Good point about the 는 changing the verb to a modifier, and the 이 marking the subject. However, 은 could also have followed 학생, if the speaker wanted to distinguish or differentiate his friend from another student. This is a point that DL has not handled well in the course so far. Both sentences would translate the same. The student reading a / the book is my friend. The current rendition w/ 학생이 is a simple statement. The speaker is simply pointing out a friend. With the addition of 은 he is being more specific, and maybe implying others are not friends.


So, A book reading student is my friend, is not correct


I would find very hard in a conversation to distinguish 읽는 from 있는 in terms of sound (aside from context), any tips regarding that?


They are both nasal sounds so probably you'll have to just depend on the context at times, which is what I believe I do unconsciously all the time.


Is 읽는 pronounced as 잉는?


Why doesn't 책을 and 학생이 switch places since 학생이 is the subject?


Why isn't "The student reading a book is a friend of mine" correct?


I was wondering the exact same thing. Is it just that I got my English wrong?


So since 책 has the object particle attached does that mean that 읽는 is still a verb? I though it changed them to a noun


You could say "The book-reading student..." and call it a gerund if it makes more sense that way.


We could really get confused by getting into complex grammar constructs. A "gerund", technically, is noun formed by adding "ing" to a verb. In this situation it is closer to a present participle--"a student who reads books," but it is located in an adjectival or modifying phrase, so we might just want to call it part of the adjective. This is a very common construct in Korean. -- The students taking tests. 시흠 보는 학생들 The loudly barking dogs 크게 짖는 개들 The man delivering the pizza 피자를 배달하는 남자 The singer reciting the lyrics 가사를 왜우는 가수


"시 보는 학생들" "가사를 우는 가수"


It's a verb in the context of the phrase which is describing the subject (학생). It's not the main verb of the sentence though.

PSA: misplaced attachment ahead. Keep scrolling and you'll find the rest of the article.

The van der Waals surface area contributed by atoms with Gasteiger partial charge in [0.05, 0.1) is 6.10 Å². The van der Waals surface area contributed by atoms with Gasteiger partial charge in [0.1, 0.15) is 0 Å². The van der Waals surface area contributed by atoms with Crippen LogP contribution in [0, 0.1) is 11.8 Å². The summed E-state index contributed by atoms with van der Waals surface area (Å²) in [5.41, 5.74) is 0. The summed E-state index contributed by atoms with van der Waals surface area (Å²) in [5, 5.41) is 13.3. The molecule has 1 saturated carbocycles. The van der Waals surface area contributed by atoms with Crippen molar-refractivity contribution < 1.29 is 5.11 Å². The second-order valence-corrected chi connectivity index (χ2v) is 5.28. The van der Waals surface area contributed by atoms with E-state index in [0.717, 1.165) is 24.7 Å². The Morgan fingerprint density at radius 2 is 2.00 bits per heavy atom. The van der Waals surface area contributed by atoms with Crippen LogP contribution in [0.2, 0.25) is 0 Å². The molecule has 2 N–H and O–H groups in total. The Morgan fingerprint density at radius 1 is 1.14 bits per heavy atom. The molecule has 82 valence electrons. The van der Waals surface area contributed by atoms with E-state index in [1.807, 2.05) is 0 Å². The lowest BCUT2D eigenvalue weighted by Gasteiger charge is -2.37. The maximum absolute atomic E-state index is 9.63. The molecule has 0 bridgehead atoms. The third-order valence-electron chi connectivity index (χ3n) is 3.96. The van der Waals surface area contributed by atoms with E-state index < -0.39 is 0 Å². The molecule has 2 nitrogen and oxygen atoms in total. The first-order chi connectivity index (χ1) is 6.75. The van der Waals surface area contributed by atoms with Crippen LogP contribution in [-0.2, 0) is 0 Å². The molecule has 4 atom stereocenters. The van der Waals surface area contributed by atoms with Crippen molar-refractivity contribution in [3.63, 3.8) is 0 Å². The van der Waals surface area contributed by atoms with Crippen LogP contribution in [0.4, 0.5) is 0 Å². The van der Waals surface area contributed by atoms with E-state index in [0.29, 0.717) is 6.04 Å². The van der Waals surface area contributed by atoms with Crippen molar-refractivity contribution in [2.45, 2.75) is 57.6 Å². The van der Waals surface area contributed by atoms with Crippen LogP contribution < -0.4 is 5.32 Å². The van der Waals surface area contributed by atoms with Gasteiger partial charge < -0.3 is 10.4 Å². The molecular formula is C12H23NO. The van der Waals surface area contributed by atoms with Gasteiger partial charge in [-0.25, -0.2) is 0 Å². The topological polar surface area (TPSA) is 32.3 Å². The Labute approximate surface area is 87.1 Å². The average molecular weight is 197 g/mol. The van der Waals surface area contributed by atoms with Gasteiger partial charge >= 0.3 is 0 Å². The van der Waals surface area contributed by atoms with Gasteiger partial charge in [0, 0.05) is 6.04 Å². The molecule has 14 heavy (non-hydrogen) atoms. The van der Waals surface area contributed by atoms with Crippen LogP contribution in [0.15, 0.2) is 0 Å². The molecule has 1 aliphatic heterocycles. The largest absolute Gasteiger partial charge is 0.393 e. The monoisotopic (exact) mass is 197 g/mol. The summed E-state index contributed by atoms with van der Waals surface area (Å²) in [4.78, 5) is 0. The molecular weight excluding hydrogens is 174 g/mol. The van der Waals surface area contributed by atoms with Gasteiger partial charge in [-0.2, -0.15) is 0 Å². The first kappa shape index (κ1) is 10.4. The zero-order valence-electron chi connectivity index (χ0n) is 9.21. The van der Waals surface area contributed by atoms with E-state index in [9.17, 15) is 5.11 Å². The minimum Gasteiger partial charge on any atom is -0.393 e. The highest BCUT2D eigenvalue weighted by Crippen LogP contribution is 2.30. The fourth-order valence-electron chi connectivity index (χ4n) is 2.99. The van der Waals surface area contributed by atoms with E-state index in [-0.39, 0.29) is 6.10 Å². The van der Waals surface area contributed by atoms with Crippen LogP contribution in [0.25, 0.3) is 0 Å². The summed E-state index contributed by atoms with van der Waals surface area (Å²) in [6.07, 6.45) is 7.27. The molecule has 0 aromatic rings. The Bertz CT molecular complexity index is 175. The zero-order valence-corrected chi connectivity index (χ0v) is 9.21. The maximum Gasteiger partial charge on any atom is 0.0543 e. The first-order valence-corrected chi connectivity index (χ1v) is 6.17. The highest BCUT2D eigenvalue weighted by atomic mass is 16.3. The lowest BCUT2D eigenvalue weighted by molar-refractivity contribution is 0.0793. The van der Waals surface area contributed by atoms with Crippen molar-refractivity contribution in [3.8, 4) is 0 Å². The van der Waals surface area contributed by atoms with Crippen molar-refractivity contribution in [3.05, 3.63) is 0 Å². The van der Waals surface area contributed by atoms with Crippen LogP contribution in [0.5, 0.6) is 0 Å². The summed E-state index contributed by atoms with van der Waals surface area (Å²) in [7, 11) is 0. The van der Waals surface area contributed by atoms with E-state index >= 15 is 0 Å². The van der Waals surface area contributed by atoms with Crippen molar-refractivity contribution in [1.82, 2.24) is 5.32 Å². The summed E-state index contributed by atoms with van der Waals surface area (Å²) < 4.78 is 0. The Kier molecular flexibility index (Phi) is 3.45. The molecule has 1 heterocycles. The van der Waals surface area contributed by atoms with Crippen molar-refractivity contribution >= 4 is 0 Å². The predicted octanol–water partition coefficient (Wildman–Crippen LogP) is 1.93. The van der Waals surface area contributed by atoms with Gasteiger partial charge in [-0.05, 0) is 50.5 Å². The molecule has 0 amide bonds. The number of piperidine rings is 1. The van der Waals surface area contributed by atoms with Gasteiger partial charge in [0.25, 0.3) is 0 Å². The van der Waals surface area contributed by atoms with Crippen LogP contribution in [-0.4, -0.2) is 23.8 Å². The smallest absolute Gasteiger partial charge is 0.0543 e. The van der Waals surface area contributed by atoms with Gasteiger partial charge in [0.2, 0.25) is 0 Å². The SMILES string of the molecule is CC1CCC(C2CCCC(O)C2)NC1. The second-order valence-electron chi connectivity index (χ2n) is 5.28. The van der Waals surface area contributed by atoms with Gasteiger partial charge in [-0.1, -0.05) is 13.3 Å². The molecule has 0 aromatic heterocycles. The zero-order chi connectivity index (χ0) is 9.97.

The bookreading student is my friend was not accepted. Perhaps no good english, but does it not mean the same?


Yes, that is the literal translation, but it does sound a bit odd to say it that way in English :)


Should "The student is my friend reading a book" be accepted?


I wrote The student who reading a book, how it can be wrong?


Why "the student reads a book is my friend" is wrong


because it's the student who reads the book


I put "The book my student friend is reading".... Obviously that is incorrect but I cannot understand why some words come at the end and when some words come earlier in the sentences...

Can someone explain to me why words are grouped the way they are?


because it's " The student who reads the book is my friend" or "The student reading the book is my friend"


Could someone breakdown this sentence for me. Is there a sequence or something when translating?


what really confuses me is that the order of the sentence is different now. before it was S O V now its OSV? so my question is, does it make sense if this sentence was like this: 학생이 책을 읽는 내 친구입니다.


"[...] is a friend of mine"?

Learn Korean in just 5 minutes a day. For free.